One aspect that aided this method was the use of the monolithic column with the fraction collector as a way to group the eluted sequences in terms of the more stringent binding conditions imparted throughout the course of a single round (tighter binders will elute later). These grouped fractions were then assessed by qPCR, and the groups that demonstrated higher affinity for the target than the matrix were further evaluated by AlphaScreen. AlphaScreen essentially served to monitor selection enrichment, as round 2- fraction 70–89 signal was the only fractional group significantly higher than the initial library at both drug concentrations. The fraction was sequenced under the hypothesis that next-gen sequencing would require fewer rounds of selection by the higher percentage of sequences detected (compared to cloning) obviating the need for a highly evolved pool.

The application of 454 sequencing is viewed as crucial to the success of this project. In a traditional cloning/chain termination sequencing protocol, the pool to be sequenced is cloned into a vector prior to sequencing [29]. Because of low efficiencies associated with the cloning process, the pool must be highly evolved to ensure representation in the sequencing data. Also, chain termination sequencing typically generates only several hundred sequences, depending on the cloning conditions, compared to several thousand sequences reported by 454 sequencing. Therefore, a higher percentage of sequences present in the final pool are detected, and the large number of sequences reported allows for a higher likelihood of homologous sequences after alignment. It is possible that 454 sequencing results in fewer rounds of selection by the higher percentage of sequences detected, thus obviating the need for a highly evolved pool.

Overall, the keys to success in only two rounds were an increased partitioning of binders from nonbinders by the monolithic method enabling increased stringency within the course of each round of selection, followed by 454 sequencing allowing identification of binders from a less-enriched pool than conventional cloning.

Because cost-effective aptamer therapeutics are considered to have 40 nucleotides or fewer, work is currently underway to truncate the selected aptamer sequences [30]. We are also in the process of introducing modifications to the selected aptamers to increase in vivo stability of the sequences. Various base modifications, such as addition of polyethylene glycol end caps or introduction of locked nucleic acids (LNA) into the structure, have been shown to inhibit nuclease activity [24], [31]. Development of these aptamers into functional therapeutics will improve the safety profile of the anticoagulant bivalirudin, which has several advantages and is sometimes essential for use as an alternative to heparin. This work also provides a foundation for selecting aptamer antidotes for other pharmaceutical drugs and biological toxins (e.g., reptilian envenomation) which do not currently have an antidote available.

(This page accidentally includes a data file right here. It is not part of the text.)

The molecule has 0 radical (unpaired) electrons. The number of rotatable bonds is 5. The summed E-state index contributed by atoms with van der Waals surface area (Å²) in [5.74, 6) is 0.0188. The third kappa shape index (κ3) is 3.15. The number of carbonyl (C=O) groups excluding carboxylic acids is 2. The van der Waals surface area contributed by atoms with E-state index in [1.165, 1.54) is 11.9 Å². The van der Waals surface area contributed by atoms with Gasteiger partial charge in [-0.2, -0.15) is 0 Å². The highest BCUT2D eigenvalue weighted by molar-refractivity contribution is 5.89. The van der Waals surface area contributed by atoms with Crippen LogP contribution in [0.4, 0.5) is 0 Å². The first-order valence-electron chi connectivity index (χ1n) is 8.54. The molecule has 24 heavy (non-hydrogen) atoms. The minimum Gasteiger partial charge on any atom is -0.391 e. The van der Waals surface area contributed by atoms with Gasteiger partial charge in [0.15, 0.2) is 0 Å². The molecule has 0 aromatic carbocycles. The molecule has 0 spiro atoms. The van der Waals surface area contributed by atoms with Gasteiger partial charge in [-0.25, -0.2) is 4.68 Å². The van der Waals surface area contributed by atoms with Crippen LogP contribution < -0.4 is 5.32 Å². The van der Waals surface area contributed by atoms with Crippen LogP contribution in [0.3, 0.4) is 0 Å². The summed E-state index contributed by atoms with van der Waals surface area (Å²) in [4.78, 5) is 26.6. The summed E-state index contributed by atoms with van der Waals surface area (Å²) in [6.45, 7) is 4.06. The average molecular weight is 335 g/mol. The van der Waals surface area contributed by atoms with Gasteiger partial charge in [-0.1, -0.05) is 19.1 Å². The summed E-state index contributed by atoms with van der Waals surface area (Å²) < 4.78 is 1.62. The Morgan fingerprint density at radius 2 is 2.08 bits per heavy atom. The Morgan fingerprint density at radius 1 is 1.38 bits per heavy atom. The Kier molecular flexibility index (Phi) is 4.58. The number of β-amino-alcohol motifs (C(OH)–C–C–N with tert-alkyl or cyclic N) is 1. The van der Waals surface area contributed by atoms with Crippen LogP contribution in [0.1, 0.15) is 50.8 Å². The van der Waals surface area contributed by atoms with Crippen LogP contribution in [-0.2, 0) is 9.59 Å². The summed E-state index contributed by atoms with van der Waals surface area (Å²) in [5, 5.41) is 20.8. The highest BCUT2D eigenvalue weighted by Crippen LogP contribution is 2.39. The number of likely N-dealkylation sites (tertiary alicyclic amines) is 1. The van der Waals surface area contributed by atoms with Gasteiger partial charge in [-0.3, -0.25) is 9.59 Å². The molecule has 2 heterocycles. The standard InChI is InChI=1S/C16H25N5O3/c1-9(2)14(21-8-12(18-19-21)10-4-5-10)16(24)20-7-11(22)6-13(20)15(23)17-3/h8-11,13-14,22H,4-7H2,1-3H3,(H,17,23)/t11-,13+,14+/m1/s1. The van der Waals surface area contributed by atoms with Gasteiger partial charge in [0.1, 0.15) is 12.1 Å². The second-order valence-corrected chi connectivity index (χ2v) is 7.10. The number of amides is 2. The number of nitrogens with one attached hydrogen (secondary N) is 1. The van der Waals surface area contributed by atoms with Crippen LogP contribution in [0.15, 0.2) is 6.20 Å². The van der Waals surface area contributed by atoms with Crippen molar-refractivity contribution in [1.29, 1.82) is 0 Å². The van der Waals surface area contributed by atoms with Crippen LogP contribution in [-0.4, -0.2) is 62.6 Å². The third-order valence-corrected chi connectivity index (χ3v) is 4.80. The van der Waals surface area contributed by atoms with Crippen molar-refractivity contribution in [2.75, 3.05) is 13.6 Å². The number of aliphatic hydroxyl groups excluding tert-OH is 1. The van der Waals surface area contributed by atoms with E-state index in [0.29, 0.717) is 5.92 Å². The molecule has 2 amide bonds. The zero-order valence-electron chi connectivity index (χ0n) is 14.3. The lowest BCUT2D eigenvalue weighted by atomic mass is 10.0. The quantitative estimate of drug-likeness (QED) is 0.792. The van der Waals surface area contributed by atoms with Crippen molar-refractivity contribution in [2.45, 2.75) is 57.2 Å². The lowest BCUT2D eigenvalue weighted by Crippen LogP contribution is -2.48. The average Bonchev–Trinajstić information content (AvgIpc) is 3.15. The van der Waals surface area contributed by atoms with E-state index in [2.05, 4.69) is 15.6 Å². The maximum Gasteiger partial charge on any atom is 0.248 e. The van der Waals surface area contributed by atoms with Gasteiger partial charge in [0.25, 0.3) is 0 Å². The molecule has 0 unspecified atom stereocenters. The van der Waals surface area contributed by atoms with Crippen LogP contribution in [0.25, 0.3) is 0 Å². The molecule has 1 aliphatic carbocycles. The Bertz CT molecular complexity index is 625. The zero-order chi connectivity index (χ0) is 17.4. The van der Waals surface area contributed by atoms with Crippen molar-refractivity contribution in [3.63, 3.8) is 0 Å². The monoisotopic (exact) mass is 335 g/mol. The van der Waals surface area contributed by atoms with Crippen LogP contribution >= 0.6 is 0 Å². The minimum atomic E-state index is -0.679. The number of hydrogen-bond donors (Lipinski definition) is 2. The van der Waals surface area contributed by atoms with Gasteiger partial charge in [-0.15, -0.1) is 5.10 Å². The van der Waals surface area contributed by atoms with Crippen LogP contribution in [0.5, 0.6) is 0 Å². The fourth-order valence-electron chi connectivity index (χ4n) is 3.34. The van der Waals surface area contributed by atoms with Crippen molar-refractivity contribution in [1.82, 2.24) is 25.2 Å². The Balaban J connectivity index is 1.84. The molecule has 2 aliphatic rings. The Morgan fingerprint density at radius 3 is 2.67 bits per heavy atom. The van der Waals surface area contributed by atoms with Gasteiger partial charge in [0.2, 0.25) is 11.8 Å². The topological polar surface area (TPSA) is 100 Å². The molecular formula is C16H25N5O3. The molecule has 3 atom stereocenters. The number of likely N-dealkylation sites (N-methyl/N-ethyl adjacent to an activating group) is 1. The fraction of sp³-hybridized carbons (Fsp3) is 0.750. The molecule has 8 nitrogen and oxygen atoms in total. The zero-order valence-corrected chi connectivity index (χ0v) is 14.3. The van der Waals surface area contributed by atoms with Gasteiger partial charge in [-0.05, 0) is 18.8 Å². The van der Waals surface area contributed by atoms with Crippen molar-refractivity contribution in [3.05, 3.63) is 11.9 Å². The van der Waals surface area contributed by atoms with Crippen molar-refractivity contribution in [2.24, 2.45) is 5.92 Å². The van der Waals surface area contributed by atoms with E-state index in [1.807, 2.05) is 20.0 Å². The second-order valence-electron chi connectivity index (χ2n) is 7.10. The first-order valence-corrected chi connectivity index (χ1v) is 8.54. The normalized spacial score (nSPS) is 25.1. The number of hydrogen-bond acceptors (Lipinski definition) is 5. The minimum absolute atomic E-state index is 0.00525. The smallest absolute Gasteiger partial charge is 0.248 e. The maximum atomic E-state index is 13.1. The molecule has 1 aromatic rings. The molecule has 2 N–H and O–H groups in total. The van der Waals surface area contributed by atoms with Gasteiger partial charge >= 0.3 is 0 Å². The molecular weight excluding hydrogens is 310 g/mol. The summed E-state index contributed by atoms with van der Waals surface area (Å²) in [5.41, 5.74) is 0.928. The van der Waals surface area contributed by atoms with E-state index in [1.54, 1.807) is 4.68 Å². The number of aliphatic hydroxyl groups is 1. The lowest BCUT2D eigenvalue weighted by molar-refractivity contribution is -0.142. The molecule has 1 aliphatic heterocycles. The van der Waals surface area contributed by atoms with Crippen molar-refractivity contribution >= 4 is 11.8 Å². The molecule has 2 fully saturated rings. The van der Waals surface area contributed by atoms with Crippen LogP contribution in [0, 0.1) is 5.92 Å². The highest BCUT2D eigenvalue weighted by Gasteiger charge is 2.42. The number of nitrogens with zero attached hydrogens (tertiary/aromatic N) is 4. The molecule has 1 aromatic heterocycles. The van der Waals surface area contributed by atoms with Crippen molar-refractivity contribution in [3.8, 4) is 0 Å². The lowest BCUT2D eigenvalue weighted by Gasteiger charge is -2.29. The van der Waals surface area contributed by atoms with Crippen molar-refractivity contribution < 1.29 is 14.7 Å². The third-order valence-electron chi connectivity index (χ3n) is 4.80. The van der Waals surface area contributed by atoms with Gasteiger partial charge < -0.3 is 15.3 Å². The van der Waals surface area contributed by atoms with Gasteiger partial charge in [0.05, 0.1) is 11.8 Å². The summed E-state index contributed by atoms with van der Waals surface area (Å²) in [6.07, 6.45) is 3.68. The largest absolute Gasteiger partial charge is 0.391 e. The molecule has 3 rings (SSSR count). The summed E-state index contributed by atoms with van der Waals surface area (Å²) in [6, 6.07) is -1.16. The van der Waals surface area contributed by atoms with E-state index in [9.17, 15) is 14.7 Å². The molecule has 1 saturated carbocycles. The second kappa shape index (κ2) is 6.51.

Materials and Methods

Buffers

Binding buffer (BB): PBS buffer (no MgCl2 or CaCl2) with 5 mM MgCl2; Elution buffer (EB): BB with 1 M NaCl; Washing buffer (WB): 4.5 g/L glucose and 5 mM MgCl2 in Dulbecco’s PBS with CaCl2 (Sigma).

DNA Synthesis

DNA was synthesized on an ABI 3400 DNA/RNA synthesizer (Applied Biosystems) at the 1 µmole scale using a standard synthesis protocol (Text S1).

Drug Immobilization

The drug was immobilized on an epoxy-functionalized monolithic disk (BIA Separations) according to the manufacturer’s instructions. Details of drug immobilization are described in Text S1.

SELEX Conditions

The drug-immobilized disk or blank (no drug) disk was washed for 5 minutes with EB, then BB, both at 2 mL/min. Two milliliters of 500 nM DNA library (1 nmole) in BB was heated to 95°C for 5 min and snap cooled on ice. This DNA was incubated with the disk in a small dish for 30 min. The disk was then placed in the provided column housing and connected to the LPC device with an automatic fraction collector (Bio-Rad BioLogic BioFrac Fraction Collector). An elution protocol was designed, as described in Table S1, with a flow rate of 2.0 mL/min for each step. DNA elution from the disk was monitored by UV detection at λabs = 254 nm, and each fraction collected contained ∼680 µL of fluid. The same procedure was followed for the blank disk, with a separate aliquot of DNA library. Fractions were analyzed by qPCR (see method below), and those corresponding to the peak of the drug disk were combined and incubated with the blank disk for 30 min in a small dish. Sequences not binding to the blank disk were amplified by PCR, and amplification was confirmed on 3% agarose gel (Fisher) in Tris-Borate-EDTA (TBE) buffer (Fisher). The selected sense DNA strands were separated from the biotinylated antisense DNA by alkaline denaturation and affinity purification with streptavidin-coated Sepharose beads (GE Healthcare) to produce single-stranded DNA (ssDNA) for the second round of selection. Each disk was rinsed and soaked in a saturated NaCl solution to remove any remaining bound sequences prior to the next round. A similar protocol was carried out for the second round of selection, except that 200 pmoles DNA was used for incubation with each disk.

PCR Conditions

All PCR mixtures (Takara) contained 50 mM KCl, 10 mM Tris HCl (pH 8.3), 1.5 mM MgCl2, dNTPs (2.5 mM), 0.5 µM each primer, and hot-start Taq DNA polymerase (5 units/µL). Conditions were: 95.0°C for 2.5 min, repeated cycles (30 sec each) of 95.0°C, 55.0°C, and 72.0°C, followed by 5 min at 72.0°C and an indefinite hold at 4.0°C, performed on a Bio-Rad iCycler. The PCR protocol is shown in Figure S3.

qPCR Analysis